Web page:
What Does the IRS Think of Investing in Real Estate?!

Has anyone ever asked their financial professional (e.g., banker, accountant, broker, drinking buddy….just kidding on the last one) what types of assets their IRAs and 401Ks can invest in OTHER than stocks, bonds and mutual funds? Ever? I know you must care or are you one of the millions that believes that you can only invest in Wall Street products?

The simple truth is that most all of us have been brainwashed into believing that our only option is to invest in the world of stocks, bonds and mutual funds (i.e., traditional investments). Our brokers have convinced us that “diversification” is within traditional assets, not outside of it. I mean seriously….is this true diversification?! Others believe that only the very rich can set up plans to invest this way.

But, as many individuals are upset about their portfolio balances and exploring options for investing their funds, their “professional” typically continues to steer them in the market. And, sometimes, they make a pretty good “pitch” for the reasons why one should keep their funds in the market. But, let’s use common sense….is it potentially better to diversify in up to as many as 23 asset classes or 3?

Now, this post is not to criticize financial professionals…..many who are ignorant to the fact that retirement funds can be invested in sooo much more. Their financial stewardship “sermon” hinges more on how THEY were trained, educated AND paid. And, how are they paid? You’re right….based on what you buy from them! Think of it this way….how many people do you know who would actively encourage you to invest in something that they were not paid for?! (cheat sheet here…..in 2005 93% of ALL financial transactions on Wall Street were to BUY, not sell!)

So, for those of you that HAVE asked your financial professional if you can invest your retirement funds in assets such as real estate (and a plethora of other assets), you will typically hear some of the following:

Actual Financial Professional Statement – “You can’t do that (invest in real estate). There is no way the IRS will let you do that?”

Well, what does the IRS say? This is a statement from their website:

“…..because of administrative burdens, many IRA trustees do not allow IRA owners to invest IRA funds in real estate. IRA law does not prohibit investing in real estate but trustees are not required to offer real estate as an option.”

By the way folks, while the quote references IRAs, the same standards as to permissibility apply to 401K and other retirement plans as well. Also, with the above statement, the “trustee” is going to be your bank, trust, brokerage firm who is the one choosing what they wish to offer you. It is not the IRS that is saying that you cannot invest in assets such as real estate.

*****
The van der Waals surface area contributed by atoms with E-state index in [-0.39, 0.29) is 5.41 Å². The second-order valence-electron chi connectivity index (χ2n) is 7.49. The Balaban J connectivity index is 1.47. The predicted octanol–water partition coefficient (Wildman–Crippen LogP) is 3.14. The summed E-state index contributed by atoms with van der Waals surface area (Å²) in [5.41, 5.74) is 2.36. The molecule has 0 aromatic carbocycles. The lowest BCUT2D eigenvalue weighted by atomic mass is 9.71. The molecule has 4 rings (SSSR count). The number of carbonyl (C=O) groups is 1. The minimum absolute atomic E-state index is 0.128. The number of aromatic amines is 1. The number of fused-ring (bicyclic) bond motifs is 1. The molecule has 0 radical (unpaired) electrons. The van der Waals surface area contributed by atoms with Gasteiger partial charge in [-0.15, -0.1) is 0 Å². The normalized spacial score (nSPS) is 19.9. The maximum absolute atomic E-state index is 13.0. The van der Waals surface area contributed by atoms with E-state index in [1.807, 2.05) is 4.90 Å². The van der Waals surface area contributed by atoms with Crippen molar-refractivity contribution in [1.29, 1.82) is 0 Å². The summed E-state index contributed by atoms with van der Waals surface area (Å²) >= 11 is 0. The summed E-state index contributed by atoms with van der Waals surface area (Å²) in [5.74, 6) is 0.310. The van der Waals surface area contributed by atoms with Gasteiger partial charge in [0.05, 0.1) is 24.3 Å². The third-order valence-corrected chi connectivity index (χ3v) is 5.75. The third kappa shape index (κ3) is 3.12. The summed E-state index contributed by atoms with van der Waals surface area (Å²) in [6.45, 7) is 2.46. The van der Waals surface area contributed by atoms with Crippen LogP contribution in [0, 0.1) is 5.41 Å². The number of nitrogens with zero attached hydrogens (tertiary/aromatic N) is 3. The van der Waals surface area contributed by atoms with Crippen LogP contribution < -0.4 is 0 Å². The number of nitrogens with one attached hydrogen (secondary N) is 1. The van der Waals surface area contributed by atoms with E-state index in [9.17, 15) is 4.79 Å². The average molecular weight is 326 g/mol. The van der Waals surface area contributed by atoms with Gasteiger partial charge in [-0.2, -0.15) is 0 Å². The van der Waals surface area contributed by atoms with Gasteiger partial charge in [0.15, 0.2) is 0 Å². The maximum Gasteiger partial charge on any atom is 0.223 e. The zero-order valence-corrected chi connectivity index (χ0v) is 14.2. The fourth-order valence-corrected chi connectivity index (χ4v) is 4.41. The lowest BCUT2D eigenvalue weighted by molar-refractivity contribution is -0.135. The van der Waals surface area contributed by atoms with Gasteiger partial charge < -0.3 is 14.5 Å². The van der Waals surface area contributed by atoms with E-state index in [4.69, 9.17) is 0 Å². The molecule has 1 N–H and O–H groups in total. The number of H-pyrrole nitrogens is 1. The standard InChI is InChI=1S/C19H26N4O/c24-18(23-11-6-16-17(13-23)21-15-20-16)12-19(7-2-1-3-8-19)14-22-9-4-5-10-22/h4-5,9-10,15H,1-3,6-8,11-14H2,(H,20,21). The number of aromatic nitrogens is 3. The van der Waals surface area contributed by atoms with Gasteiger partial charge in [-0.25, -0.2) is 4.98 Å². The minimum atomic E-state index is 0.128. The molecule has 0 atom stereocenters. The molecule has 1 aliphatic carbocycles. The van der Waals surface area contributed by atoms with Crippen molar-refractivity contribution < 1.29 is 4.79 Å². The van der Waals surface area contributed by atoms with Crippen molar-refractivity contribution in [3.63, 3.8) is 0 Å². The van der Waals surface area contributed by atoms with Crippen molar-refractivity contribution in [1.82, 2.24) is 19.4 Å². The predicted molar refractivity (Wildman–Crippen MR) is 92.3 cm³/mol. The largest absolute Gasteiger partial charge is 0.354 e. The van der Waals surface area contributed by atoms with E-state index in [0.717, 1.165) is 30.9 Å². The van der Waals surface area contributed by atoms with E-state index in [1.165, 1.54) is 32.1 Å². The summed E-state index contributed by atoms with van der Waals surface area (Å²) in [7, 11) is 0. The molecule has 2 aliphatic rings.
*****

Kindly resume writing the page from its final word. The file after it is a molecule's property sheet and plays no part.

Actual Financial Professional Statement – “I heard somewhere that you can MAYBE do that (invest in real estate), but it is REALLY complicated. I also heard that you have to create a Trust with an attorney and, of course, that will be really expensive.”

Well, what does the IRS say? This is from the IRS website which defines what an IRA actually is:

“An individual retirement account is a trust or custodial account set up in the United States for the exclusive benefit of you or your beneficiaries. The account is created by a written document. The document must show that the account meets all of the following requirements.
• The trustee or custodian must be a bank, a federally insured credit union, a savings and loan association, or an entity approved by the IRS to act as trustee or custodian.
• The trustee or custodian generally cannot accept contributions of more than the deductible amount for the year. However, rollover contributions and employer contributions to a simplified employee pension (SEP) can be more than this amount.
• Contributions, except for rollover contributions, must be in cash. See Rollovers , later.
• You must have a nonforfeitable right to the amount at all times.
• Money in your account cannot be used to buy a life insurance policy.
• Assets in your account cannot be combined with other property, except in a common trust fund or common investment fund.
• You must start receiving distributions by April 1 of the year following the year in which you reach age 70½.”

Folks, where does it state that you cannot invest in real estate? You’re right, it doesn’t.

So, as I tell my clients, my job is to educate. An IRA or 401K can invest in a plethora of other assets other than stocks, bonds and mutual funds. Are we experiencing unprecedented times where investing in real estate may be ideal. Of course. Should you invest in real estate? Maybe yes, maybe no. The fact is that it is YOUR decision, not your broker’s. Would we all agree that having more options and choices with our investment funds is advantageous to us….ABSOLUTELY!

Take control of your finances. Don’t put your head in the sand and HOPE! Just like putting in some good sweat equity to achieve good physical health, you must put in some good educational equity to achieve good financial health. Don’t be afraid….cuz as is oft said but is so true…..